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Meet the 2019 Literary Awards Judges

PEN America’s 2019 Literary Awards judges join a long tradition of esteemed writers and PEN America members committed to recognizing their contemporaries, from promising debut writers to those who have had a long lasting impact on literary culture. Our judges hail from a wide range of disciplines, backgrounds, and aesthetic lineages, and are prizewinning authors in their own right. Previous judges have included Claudia Rankine, Hilton Als, George Saunders, Michael Ondaatje, and Ada Limón, and are selected with the help of the PEN America Literary Awards Committee. We are honored to introduce to you the 2019 PEN America Literary Awards judges.

Stay tuned: We’re announcing the PEN America Literary Awards finalists in January 2019!



PEN/Jean Stein Award for Book of the Year Judges (Multi-genre)

The PEN/Jean Stein Judges will be announced in January 2019.

PEN/Nabokov Award for Achievement in International Literature (Multi-genre)

The PEN/Nabokov judges will be announced in January 2019.

PEN Open Book (Multi-genre)
HANIF ABDURRAQIB is a poet, essayist, and cultural critic from Columbus, Ohio. His first collection of poems, The Crown Ain’t Worth Much, was released in 2016 and was nominated for the Hurston-Wright Legacy Award. His first collection of essays, They Can’t Kill Us Until They Kill Us, was released in fall 2017 by Two Dollar Radio. CRISTINA MARI ARREOLA is the senior books editor at Bustle and a graduate of Northwestern’s Medill School of Journalism. RICHIE NARVAEZ is the author of the award-winning fiction collection Roachkiller and Other Stories. His work has appeared in [email protected] Rising: An Anthology of Science Fiction and Fantasy, Mississippi Review, Pilgrimage, and Tiny Crimes: Very Short Tales of Mystery and Murder, among others. He was recently named the Bronx Council on the Arts Artist in Residence at the Morris Park Library. His debut novel, Hipster Death Rattle, will be published in March 2019.
KEVIN NGUYEN is the features editor at The Verge. Previously he was a senior editor at GQ. Spiegel & Grau will publish his debut novel, New Waves. ELISSA WASHUTA is a member of the Cowlitz Indian Tribe and a nonfiction writer. She is the author of two books, Starvation Mode and My Body Is a Book of Rules, named a finalist for the Washington State Book Award. With Theresa Warburton, she is co-editor of the anthology Shapes of Native Nonfiction: Collected Essays by Contemporary Writers. She has received fellowships and awards from the National Endowment for the Arts, Artist Trust, 4Culture, Potlatch Fund, and Hugo House. Elissa is an assistant professor of creative writing at the Ohio State University. SUNIL YAPA is the author of Your Heart is a Muscle the Size of a Fist, which was a finalist for the 2017 PEN/Faulkner award, and was named one of the best books of 2016 by Amazon, Time Magazine, The Washington Post, Bustle, and others. Set during one day of the 1999 Seattle WTO protests, the novel was described as “fast-paced and unflinching” by The New Yorker, “a genuine tour-de-force” by the Seattle Times, and “protest poetry, pure and simple” by MacLeans. He currently lives in Montreal, and teaches in the low residency MFA Program at Sierra Nevada College.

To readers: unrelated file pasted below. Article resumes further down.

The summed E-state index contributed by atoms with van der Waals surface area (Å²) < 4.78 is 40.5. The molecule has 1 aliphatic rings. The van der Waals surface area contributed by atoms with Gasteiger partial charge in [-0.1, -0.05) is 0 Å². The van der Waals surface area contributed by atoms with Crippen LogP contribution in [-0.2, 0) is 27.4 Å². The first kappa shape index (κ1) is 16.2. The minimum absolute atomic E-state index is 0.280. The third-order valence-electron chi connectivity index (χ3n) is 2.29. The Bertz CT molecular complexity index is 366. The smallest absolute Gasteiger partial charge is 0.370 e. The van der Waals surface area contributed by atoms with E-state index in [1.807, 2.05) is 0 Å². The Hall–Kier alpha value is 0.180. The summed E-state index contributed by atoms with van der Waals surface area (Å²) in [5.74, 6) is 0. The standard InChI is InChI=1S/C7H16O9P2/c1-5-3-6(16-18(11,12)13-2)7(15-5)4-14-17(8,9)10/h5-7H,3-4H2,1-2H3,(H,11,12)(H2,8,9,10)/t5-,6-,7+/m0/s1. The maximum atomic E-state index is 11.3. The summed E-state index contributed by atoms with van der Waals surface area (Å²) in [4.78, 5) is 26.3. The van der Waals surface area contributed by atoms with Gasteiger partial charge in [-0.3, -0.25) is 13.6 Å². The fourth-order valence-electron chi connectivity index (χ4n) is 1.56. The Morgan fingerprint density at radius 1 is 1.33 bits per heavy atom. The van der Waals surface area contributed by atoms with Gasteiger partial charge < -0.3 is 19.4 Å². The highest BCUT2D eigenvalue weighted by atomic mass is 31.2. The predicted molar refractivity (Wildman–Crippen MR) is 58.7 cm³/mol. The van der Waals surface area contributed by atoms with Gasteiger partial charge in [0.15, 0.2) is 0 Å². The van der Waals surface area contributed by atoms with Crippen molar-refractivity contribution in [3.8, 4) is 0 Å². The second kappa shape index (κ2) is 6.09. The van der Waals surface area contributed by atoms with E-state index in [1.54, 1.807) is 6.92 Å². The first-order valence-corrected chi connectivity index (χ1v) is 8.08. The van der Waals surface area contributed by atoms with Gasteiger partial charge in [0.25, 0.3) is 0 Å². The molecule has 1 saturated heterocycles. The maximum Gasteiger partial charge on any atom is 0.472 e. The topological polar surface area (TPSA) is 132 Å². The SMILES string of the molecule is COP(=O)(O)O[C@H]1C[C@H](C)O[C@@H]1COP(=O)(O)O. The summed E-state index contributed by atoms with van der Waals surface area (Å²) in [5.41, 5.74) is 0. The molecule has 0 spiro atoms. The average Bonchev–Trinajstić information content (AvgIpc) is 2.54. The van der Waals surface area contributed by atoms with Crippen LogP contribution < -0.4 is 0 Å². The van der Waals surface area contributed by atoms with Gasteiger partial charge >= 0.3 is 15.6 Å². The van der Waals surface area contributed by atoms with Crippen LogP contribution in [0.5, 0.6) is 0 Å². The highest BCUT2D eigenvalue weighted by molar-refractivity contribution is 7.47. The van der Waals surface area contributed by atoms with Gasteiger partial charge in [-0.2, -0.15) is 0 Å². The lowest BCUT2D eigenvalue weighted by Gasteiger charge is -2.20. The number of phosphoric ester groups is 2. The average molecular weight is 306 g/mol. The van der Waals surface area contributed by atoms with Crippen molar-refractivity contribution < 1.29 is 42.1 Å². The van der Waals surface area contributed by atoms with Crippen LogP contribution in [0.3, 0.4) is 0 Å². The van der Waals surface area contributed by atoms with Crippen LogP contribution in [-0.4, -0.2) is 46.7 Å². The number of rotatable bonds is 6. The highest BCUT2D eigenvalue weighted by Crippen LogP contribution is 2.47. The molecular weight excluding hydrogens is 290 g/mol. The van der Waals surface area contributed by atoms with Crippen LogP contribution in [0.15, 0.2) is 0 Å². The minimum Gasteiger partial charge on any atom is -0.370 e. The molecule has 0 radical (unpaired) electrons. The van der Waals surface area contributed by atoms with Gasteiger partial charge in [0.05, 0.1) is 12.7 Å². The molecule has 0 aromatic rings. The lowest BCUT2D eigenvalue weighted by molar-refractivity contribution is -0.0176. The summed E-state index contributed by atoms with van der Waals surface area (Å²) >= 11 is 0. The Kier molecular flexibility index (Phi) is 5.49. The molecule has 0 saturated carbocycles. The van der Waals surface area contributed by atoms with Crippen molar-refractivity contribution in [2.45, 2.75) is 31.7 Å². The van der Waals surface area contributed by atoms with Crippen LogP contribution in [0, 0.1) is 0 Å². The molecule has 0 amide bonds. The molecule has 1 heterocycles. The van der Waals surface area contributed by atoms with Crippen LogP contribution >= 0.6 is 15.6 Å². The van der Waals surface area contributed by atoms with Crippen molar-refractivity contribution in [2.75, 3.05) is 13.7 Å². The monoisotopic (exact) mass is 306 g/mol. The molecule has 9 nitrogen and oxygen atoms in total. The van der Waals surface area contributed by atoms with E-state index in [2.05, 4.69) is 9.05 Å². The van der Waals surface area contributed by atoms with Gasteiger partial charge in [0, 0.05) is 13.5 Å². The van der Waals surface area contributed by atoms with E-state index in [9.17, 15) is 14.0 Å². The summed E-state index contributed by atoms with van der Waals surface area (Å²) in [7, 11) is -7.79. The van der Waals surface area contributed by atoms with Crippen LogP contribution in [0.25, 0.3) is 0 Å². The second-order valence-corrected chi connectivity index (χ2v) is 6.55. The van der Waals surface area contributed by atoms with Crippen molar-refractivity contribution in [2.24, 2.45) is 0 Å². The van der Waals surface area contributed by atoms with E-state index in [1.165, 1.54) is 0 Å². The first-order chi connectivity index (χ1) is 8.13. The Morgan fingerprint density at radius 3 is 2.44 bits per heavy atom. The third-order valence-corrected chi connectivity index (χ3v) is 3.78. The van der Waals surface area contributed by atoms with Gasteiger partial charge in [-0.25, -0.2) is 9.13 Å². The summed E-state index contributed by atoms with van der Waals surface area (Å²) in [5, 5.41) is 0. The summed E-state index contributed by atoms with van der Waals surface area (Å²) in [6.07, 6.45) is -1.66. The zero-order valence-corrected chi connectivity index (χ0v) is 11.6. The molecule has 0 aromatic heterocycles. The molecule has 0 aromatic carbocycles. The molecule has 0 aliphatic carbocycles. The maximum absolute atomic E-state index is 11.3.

PEN/Hemingway Award for Debut Novel (Shortlist Announced in January and Winner in April)
DINAW MENGESTU, the acclaimed Ethiopian-American novelist, was named a “20 under 40” writer by The New Yorker and received the National Book Award Foundation’s “5 under 35” Award for his dazzling debut, The Beautiful Things That Heaven Bears. The author of three novels, Mengestu speaks with profound eloquence about the immigrant experience. CRISTINA GARCÍA is the author of seven novels, including Dreaming in Cuban and Here in Berlin. She’s written books for young readers, a collection of poetry, edited anthologies of Latinx literature, and taught at universities nationwide. García’s work has been nominated for a National Book Award and translated into 14 languages. Her theatrical adaptation of her sixth novel, King of Cuba, premiered at Central Works Theater in 2018. She is currently playwright-in-residence at Brava Theater in San Francisco.
SCOTT SIMON hosts Weekend Edition with Scott Simon on Saturday mornings on NPR, and is a special contributor to CBS Sunday Morning. He is the author of nine books, including the novels Pretty Birds and Windy City, and the New York Times best-selling memoir, Unforgettable. He has written pieces for the Wall St. Journal, New York Times, and Gourmet. He has covered 10 wars, and stories in all 50 states and on every continent.
PEN/Robert W. Bingham Prize for Debut Short Story Collection
CHRIS ABANI is a novelist, poet, essayist, screenwriter, and playwright. Born in Nigeria to an Igbo father and English mother, he grew up in Afikpo, Nigeria; received a BA in English from Imo State University, Nigeria; an MA in English, Gender and Culture from Birkbeck College, University of London; and a PhD in Literature and Creative Writing from the University of Southern California. He has resided in the United States since 2001. FRANCES HWANG is the author of the short story collection Transparency (Back Bay Books, 2007), which won the American Academy of Arts and Letters’ Sue Kaufman
Prize for First Fiction and a PEN Open Book Award. She is the recipient of a Rona Jaffe Foundation Writers’ Award and fellowships from the Fine Arts Work Center in Provincetown, the Wisconsin Institute for Creative Writing, Colgate University, the MacDowell Colony, and the National Endowment for the Arts.